The picture shows the 2 mile long linear accelerator as the background and the experiment and results superimposed as a schematic. The schematic shows the magnetic field surrounding the beam and the magnetic pattern (which is of micrometre size) written into a sample by the beam.
The speed of magnetic recording – a crucial factor in a computer’s power and multimedia capabilities – depends on how fast one can switch a magnet’s poles. An experiment at the Stanford Synchrotron Radiation Laboratory (SSRL) found that the ultimate speed of magnetic switching is at least 1,000 times slower than previously expected. The result, which appears in the April 22 issue of the journal Nature, has implications for future hard disk computer drive technologies.
In the push toward ever-faster magnetic recording, experts expected to find a physical limit, a threshold speed beyond which materials would respond chaotically. “If you had asked me a year ago, ‘How fast does one have to create a pulse that does not switch magnetization?’ my answer would have been one femtosecond (one thousandth of a trillionth of a second),” said Jo Stöhr, Deputy Director of SSRL. “Chaotic behavior was not expected in this experiment, which ran in the picosecond (trillionth-of-a-second) range.”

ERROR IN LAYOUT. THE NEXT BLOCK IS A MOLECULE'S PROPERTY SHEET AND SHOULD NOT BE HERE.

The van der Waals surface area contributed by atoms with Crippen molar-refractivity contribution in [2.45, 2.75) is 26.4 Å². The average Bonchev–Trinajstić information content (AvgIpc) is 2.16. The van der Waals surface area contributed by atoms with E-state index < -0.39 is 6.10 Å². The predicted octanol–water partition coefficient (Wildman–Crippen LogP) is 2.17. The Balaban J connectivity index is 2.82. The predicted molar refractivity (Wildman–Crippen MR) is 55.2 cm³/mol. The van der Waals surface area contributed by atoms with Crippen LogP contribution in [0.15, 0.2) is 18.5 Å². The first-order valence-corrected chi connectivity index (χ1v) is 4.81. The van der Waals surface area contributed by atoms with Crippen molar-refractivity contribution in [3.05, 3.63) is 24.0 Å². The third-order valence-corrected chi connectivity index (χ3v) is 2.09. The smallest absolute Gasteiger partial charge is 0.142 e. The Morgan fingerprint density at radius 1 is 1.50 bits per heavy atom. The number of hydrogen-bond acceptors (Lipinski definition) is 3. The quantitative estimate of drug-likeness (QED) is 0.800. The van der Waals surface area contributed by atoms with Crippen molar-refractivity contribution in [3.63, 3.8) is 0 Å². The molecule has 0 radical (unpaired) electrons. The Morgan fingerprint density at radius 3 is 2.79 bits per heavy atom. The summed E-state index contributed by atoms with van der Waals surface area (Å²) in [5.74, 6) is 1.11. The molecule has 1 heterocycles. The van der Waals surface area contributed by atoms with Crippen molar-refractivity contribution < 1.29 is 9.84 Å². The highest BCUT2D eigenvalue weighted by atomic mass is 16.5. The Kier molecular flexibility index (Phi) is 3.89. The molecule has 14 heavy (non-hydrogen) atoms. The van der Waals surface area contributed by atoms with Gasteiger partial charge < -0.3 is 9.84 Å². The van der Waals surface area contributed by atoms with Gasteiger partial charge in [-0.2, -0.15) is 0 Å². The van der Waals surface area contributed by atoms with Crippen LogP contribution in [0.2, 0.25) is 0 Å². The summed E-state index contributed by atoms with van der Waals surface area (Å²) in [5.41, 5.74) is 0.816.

The SSRL is a division of the Stanford Linear Accelerator Center (SLAC), a U.S. Department of Energy (DOE) research facility operated by Stanford University. The collaboration for the Nature paper was led by SSRL scientists Hans Christoph Siegmann and Professor Joachim Stöhr , and included researchers from Seagate Technology, the world’s largest manufacturer of hard disk computer drives.
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The Institute of Semiconductor Technology and the Institute of Physical and Theoretical Chemistry, both members of the Laboratory for Emerging Nanometrology (LENA), at Technische Universität Braunschweig are partners in a new European research project entitled ChipScope, which aims to develop a completely new and extremely small optical microscope capable of observing the interior of living cells in real time. A consortium of 7 partners from 5 countries will tackle this issue with very ambitious objectives during a four-year research program.
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Silicon nanosheets are thin, two-dimensional layers with exceptional optoelectronic properties very similar to those of graphene. Albeit, the nanosheets are less stable. Now researchers at the Technical University of Munich (TUM) have, for the first time ever, produced a composite material combining silicon nanosheets and a polymer that is both UV-resistant and easy to process. This brings the scientists a significant step closer to industrial applications like flexible displays and photosensors.
Silicon nanosheets are thin, two-dimensional layers with exceptional optoelectronic properties very similar to those of graphene. Albeit, the nanosheets are...
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